Septin forms a conserved family of cytoskeletal guanosine triphosphate (GTP) binding proteins that have diverse roles in protein scaffolding, vesicle trafficking, and cytokinesis. The involvement of septins in infectious viral disease pathogenesis has been demonstrated by the upregulation of SEPT5 protein and its mRNA in brain tissues of H5N1-infected chickens, thus, providing evidence for the potential importance of this protein in the pathogenesis of neurovirulence caused by the avian influenza virus. In this study, cloning, expression, and purification of Gallus gallus SEPT5 protein was performed in Escherichia coli. The SEPT5 gene was inserted into the pRSETB expression vector, transformed in the E. coli BL21 (DE3) strain and the expression of SEPT5 protein was induced by IPTG. The SEPT5 protein was shown to be authentic as it was able to be pulled down by a commercial anti-SEPT5 antibody in a co-immunoprecipitation assay. In vivo aggregation of the recombinant protein was limited by cultivation at a reduced temperature of 16 °C. Using co-immunoprecipitation techniques, the purified recombinant SEPT5 protein was used to pull down host's interacting or binding proteins, i.e., proteins of brains of chickens infected with the H5N1 influenza virus. Interacting proteins, such as CRMP2, tubulin proteins, heat-shock proteins and other classes of septins were identified using LCMS/MS. Results from this study suggest that the codon-optimized SEPT5 gene can be efficiently expressed in the E. coli bacterial system producing authentic SEPT5 protein, thus, enabling multiple host's proteins to interact with the SEPT5 protein.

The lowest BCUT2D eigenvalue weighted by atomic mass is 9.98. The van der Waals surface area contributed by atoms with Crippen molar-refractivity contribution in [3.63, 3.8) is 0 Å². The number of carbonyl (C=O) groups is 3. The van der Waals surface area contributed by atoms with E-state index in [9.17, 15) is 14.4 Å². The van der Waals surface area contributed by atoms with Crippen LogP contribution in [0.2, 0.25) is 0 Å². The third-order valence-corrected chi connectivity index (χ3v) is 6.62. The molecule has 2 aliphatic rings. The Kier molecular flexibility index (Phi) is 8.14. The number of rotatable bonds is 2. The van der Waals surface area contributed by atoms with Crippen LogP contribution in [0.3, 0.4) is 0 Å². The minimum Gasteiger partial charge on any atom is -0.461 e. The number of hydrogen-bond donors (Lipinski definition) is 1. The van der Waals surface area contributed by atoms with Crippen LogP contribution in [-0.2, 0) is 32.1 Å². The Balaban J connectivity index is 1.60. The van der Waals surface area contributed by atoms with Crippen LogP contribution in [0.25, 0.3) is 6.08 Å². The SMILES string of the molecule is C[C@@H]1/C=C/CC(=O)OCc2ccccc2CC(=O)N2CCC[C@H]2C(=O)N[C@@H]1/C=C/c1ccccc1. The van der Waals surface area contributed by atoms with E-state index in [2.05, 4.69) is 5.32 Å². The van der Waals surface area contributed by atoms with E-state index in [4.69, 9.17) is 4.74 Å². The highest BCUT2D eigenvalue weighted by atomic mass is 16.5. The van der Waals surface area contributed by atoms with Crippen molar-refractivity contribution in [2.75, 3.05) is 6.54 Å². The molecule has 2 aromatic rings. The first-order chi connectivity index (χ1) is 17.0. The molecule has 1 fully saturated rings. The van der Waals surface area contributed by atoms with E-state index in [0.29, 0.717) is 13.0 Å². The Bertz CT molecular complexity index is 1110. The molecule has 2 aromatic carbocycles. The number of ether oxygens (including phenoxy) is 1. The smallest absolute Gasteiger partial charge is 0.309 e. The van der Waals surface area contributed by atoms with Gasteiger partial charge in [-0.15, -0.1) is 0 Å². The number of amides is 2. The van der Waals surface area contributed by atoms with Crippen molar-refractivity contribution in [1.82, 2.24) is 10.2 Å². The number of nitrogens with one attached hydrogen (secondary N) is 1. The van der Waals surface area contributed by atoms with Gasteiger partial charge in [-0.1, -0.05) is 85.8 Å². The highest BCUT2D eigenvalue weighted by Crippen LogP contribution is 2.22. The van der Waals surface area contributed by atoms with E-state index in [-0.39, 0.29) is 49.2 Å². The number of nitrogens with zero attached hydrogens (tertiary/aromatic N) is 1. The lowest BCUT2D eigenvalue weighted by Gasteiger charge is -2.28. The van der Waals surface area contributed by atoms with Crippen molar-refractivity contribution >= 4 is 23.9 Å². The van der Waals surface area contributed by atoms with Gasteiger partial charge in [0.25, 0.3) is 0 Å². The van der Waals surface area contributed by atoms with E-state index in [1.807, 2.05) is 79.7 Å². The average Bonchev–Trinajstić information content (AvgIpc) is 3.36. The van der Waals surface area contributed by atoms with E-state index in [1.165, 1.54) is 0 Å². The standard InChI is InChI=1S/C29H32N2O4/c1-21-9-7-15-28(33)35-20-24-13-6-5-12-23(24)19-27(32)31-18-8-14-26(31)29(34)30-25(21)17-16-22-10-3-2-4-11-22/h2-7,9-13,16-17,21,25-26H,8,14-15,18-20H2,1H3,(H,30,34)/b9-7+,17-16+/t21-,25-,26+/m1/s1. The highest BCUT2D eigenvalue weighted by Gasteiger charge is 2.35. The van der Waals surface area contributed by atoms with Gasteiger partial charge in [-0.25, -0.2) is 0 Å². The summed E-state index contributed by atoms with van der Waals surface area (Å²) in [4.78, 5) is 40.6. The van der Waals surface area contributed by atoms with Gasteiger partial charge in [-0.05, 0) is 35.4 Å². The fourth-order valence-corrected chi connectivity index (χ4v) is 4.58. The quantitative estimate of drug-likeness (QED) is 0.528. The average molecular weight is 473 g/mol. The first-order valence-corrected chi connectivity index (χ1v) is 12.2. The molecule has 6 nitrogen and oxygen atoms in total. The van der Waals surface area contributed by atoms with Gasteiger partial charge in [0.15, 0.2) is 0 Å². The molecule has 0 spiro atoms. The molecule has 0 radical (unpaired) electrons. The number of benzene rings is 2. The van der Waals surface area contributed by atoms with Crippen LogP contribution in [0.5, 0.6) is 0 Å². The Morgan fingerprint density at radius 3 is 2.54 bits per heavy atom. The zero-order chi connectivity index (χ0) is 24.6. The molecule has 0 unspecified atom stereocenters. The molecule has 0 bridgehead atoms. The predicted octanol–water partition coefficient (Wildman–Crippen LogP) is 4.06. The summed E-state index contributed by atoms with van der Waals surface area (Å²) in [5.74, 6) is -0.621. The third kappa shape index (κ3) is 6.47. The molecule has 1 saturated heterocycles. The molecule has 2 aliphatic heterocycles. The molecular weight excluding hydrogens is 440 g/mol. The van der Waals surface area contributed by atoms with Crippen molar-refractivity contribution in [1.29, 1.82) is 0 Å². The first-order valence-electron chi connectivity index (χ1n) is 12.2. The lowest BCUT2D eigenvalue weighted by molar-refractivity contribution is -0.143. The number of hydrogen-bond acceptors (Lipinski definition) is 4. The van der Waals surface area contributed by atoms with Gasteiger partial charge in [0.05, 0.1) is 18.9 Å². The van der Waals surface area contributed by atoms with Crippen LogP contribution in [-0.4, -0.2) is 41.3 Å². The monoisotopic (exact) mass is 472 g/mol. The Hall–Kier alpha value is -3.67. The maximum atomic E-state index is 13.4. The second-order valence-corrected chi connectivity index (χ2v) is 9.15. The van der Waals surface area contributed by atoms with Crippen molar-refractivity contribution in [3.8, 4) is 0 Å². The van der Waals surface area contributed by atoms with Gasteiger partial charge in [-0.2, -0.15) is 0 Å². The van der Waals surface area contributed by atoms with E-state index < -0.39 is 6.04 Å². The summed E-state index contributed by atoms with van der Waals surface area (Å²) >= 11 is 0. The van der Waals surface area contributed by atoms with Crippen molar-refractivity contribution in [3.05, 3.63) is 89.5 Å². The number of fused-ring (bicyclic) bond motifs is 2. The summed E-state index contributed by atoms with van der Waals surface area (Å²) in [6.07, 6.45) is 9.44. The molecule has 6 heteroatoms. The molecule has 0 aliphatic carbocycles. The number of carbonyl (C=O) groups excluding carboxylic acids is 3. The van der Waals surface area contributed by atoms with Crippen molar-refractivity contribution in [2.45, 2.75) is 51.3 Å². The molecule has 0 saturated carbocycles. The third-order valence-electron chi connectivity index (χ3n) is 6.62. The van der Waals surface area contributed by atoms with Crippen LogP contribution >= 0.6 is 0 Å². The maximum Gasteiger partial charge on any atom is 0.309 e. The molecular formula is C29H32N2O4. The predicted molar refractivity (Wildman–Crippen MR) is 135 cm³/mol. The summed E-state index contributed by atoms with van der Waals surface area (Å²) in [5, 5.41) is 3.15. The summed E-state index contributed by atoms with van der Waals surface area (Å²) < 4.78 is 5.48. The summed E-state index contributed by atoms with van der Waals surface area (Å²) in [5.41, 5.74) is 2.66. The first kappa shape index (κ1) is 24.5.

- Chicken brain
- H5N1 avian influenza virus